The Australian botanist, Allan Cunningham, landed at Snug Cove in December 1817 so that he could collect botanical specimens from the district.

The first whaling station, for shore whaling, was established in the area by John Raine in 1828. Local Aboriginal people were employed in the whaling industry. In 1834 the Imlay brothers, Alexander, George and Peter, set up a whaling station at Snug Cove. Nearby they built a small slab and bark hut, the first-known building erected at Eden. Sketches of the hut were made by Sir Oswald Brierly in 1842 and by Captain Owen Stanley from HMS Rattlesnake in 1843. Circa 1860 Davidson commenced a partnership with the Solomon family of Eden-Monaro. Initially the prevalent Orcas were seen by the partnership as a nuisance. But the boat crews employed, Yuin aboriginals, refused to kill orcas, and a new policy encouraged collaboration between whalers and the killer whales;the killer whales would trap humpback whales that entered Twofold Bay, the whales would then be harpooned, and the orcas rewarded with prize pieces of the humpback carcasses.

The graziers from the Monaro district inland from Twofold Bay were seeking a better way to transport their cattle to Hobart, Tasmania. It was decided to establish cattle-handling facilities and an accompanying township on an appropriate site on Twofold Bay. Thus, in 1834, the Home Government authorised the captain of HMS Alligator to seek an appropriate site for a settlement on Twofold Bay. Early in 1835 the Governor of New South Wales, Governor Richard Bourke, visited Twofold Bay and the site of the proposed new settlement on board HMS Hyacinth.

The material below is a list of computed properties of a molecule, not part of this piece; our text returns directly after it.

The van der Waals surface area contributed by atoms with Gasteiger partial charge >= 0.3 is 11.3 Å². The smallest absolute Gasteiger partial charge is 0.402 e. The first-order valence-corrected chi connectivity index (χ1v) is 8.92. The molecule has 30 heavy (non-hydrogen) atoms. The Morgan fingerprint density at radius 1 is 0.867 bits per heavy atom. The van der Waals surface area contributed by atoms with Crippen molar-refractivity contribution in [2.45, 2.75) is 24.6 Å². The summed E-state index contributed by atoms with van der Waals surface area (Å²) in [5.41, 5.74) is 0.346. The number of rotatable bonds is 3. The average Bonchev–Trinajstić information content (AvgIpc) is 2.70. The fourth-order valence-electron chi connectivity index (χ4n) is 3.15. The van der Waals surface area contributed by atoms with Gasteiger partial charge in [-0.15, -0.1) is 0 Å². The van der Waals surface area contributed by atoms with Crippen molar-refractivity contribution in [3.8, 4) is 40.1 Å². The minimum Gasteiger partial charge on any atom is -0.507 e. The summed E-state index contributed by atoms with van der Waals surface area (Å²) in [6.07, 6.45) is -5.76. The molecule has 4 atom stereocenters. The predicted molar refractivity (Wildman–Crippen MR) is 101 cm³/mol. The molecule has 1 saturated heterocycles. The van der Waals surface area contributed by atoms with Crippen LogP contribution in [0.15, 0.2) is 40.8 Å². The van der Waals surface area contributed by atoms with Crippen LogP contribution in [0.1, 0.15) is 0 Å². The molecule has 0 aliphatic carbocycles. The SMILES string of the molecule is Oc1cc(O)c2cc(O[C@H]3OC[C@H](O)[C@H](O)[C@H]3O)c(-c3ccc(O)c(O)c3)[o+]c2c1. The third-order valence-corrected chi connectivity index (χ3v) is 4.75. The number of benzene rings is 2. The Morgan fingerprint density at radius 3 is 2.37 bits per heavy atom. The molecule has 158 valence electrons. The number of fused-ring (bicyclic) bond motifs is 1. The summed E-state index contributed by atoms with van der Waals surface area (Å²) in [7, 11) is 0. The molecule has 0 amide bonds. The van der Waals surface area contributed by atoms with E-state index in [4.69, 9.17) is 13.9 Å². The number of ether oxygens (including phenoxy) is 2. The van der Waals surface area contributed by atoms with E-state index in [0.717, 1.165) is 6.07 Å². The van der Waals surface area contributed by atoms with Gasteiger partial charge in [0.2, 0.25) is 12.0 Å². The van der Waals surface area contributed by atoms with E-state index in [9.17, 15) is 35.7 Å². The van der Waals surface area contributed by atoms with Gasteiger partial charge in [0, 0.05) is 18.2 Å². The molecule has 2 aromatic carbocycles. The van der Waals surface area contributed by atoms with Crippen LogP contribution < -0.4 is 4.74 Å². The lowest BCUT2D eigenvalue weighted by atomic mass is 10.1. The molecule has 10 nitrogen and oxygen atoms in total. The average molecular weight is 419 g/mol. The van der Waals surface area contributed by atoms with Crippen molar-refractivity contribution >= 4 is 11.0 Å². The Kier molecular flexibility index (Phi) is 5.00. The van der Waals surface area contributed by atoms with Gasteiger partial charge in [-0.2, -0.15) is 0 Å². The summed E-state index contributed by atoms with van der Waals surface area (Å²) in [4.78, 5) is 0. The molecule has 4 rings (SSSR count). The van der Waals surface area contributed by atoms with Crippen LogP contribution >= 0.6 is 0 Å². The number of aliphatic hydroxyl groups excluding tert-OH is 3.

Eventually the area for the proposed town, to be called Eden, was surveyed in 1842 by Mr Thomas Townsend, the Government Surveyor. The main street, Imlay Street, was named after the Imlay brothers who were early pioneers to the district. Other streets were named after Lieutenant Flinders, George Bass, Queen Victoria and her consort, Prince Albert. A wharf was built out into a cove, now named Cattle Bay, from a site on the western edge of Eden, where cattle could be grazed prior to their being loaded onto the ships. Cattle were also grazed on Lookout Point until 1853, then this land was subdivided for housing.

Eden was named after George Eden, 1st Earl of Auckland, the British Secretary for the Colonies, Baron Auckland, whose family name was Eden. After the town plan was finalised the first blocks were auctioned on the 9th March, 1843. The land was sold to Thomas Aspinall, Benjamin Boyd, S. Clinton, Lewes Gordon, W. Hirst, James Kirwan, J.P. Robinson and T.A. Townsend.

The first postmaster was appointed in 1843 but the first post office did not open until 1847. The Customs House was built in Eden in 1848. Earlier the first customs officer was appointed in 1846 but he was located at East Boyd initially, until the customs house was constructed.

Eden grew in the 1850s following the decline of nearby Boydtown, and the discovery of gold in Kiandra, which led to the 1859-1860 gold rush. For a few hectic months hundreds of gold seekers landed at Eden, replenished their supplies then headed for Kiandra. With the winter snow falls at Kiandra came the hurried exodus of those same people keen to leave the district as soon as possible. For a short period Eden flourished, only to quickly return to its usual quiet pace again.